The freeing sounds of Ruth Dolores Weiss

Whether singing in Hebrew or English, the acclaimed songbird from Ashkelon with a world-wise bluesy style can transform songs by everyone from Billie Holiday to Tom Waits into her own.

By
July 13, 2010 21:43
4 minute read.
RUTH DOLORES WEISS. Bringing something new to fami

Weiss 311. (photo credit: Courtesy)

You wouldn’t expect the coastal city of Ashkelon to be a breeding ground for the earthy blues and Thejazz singing and piano playing that Ruth Dolores Weiss provides. But then, Weiss was never your average Ashkelon resident… at least not after her brother gave her a very unique 15th birthday present 17 years ago.

“He bought me the Tom Waits album Bone Machine, and I was totally intrigued by it,” said Weiss, who began playing the piano at the age of eight. “It sounded like nothing I had heard before, and it opened my mind to the possibility of making music that didn’t sound pop or mainstream.”

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The influence of Waits weighed so heavily on Weiss that nine years later in 2004, when she recorded her debut album of songs in English called Come See, she sent Waits a copy. However the address proved to be incorrect and the album was returned to her unopened.

But as anyone who has heard the album or its 2008 all-Hebrew follow up Be’Ivrit can attest, Weiss doesn’t need the blessing of Waits or anybody else. Her talent shines through on both records, whether invoking a Mediterranean Billie Holiday on her scintillating original material or creating striking renditions of songs by the likes of Waits, Nick Cave, and an powerfully moving version of Chava Alberstein’s “Mshiri Eretz Ahavti”).

Ahead of the recording of her next album, Weiss and longtime collaborator, Yehu Yaron on double bass, have recruited some top musicians for a series of shows with the goal of fine tuning the material before heading into the studio. After one album in English and one in Hebrew, If I’m Not Free Now will feature all cover versions of some of her favorite songs.

“Since I started performing, I’ve loved playing covers,” said Weiss. “But my feeling about them is that there’s no point in doing it unless you bring something new to the songs, uncover something or show them in a new light.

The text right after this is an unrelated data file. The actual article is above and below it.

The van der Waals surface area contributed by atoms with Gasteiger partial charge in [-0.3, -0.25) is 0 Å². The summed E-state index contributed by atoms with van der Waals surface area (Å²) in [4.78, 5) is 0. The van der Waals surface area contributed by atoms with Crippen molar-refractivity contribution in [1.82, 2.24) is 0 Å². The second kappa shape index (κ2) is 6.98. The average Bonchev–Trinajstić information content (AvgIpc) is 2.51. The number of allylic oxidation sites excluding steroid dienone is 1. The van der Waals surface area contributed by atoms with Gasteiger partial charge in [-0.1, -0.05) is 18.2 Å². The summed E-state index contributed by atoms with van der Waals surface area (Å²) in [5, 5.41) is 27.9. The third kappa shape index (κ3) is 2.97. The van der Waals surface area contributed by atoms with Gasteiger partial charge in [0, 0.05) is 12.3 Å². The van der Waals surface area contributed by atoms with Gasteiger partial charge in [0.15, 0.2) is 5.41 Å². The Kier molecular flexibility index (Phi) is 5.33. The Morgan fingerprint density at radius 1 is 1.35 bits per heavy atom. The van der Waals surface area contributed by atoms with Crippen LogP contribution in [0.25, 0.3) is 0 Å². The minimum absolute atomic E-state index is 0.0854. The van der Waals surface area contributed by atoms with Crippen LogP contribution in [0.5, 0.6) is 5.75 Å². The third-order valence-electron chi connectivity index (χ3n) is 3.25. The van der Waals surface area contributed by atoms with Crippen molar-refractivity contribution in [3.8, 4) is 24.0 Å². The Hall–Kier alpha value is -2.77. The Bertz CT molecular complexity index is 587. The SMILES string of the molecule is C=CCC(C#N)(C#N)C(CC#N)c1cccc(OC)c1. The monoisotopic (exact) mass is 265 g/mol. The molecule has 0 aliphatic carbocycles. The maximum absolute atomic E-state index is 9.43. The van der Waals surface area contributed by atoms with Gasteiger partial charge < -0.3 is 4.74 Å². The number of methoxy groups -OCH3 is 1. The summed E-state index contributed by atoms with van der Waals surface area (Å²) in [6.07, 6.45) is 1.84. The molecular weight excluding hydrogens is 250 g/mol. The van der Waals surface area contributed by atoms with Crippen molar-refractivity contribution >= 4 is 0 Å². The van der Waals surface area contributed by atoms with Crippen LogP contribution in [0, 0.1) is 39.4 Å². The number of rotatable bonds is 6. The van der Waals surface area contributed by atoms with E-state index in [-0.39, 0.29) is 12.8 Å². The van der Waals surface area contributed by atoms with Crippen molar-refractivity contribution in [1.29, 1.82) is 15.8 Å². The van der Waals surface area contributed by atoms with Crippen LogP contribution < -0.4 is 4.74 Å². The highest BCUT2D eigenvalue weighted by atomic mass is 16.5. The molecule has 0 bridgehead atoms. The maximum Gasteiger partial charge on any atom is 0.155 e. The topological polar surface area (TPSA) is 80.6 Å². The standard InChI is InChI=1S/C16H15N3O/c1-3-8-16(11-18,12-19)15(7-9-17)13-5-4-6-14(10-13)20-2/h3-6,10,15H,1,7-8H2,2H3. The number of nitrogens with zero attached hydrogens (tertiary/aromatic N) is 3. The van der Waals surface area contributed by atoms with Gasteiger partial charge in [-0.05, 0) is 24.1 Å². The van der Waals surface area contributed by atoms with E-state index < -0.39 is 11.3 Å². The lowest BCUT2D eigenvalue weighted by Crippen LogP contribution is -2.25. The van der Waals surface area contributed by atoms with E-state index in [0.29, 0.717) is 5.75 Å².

“Over the years, I’ve gathered a decent number of songs that I thought I covered in that fashion, and I really felt like putting them all together and giving them richer arrangements. Our goal was to make an album but we knew that the songs we were hearing in our heads were being made for live music, and they would need to be played together for a while to enable to have time to mature.

“Every song has a different story behind it,” said Weiss. “Robert Wyatt’s ‘Shipbuilding’ came about because I got requested to do it. A couple of years ago, I was being interviewed by Quami from the show Army Radio show “Hakatzeh,” and he asked me if I would do him a favor and play the song in the studio. I immediately fell in love with it. It was just Yehu and myself and it was really beautiful and sensitive.

“Billie Holiday’s ‘One For My Baby’ was also a song I fell in love with the first time I ever heard it when I was 19. I listened to it a few times a day for the first few months, and it has a sentimental place in my heart.”

SHE’S ALSO back in her sentimental home, Israel, after spending four-and-a-half years living in the US with her husband and two children, where she continued to perform.

“Surprisingly, at first it was easy to make inroads.

We were living in New Jersey, and I found a small place in New York in the Lower East Side that loved my music and I started playing there regularly,” she said.

“Then we moved to Austin, Texas, where I found it harder going. My music wasn’t part of any genre that was popular there. In New York, there’s a place for everything. But in Austin, which is a great place and is rightfully called the live music capital of the US, my music wasn’t close to anything else that was going on.”

Despite her return to Israel last year, Weiss has decided to continue writing the bulk of her material in English – because she find composing in her native tongue to be actually more complex than writing in English.

“I’m really connected to Hebrew and feel an attachment to it as a language, not only the meaning, but the sound and the rhythm,” she said.

“As a result, every time I started composing lyrics in Hebrew, it would take months. I got really obsessed with the idea that every word and sound had to fit perfectly, it was like building a crossword puzzle every time. It was too much of an effort for me.”

“Writing in English, while really being a detachment, is something lighter. It’s not having that feeling of the whole weight of every word ringing a thousand ways in my mind. Writing in English was easier, it had more of a flow, and it was almost fun." Whether it’s in English, Hebrew or just the universal language of music, Ruth Dolores Weiss makes herself clearly understood. Catch Weiss, Yaron and their fivepiece band on Thursday night, July 15, at the Einav Cultural Center in Tel Aviv and on July 24 at the Yellow Submarine in Jerusalem.


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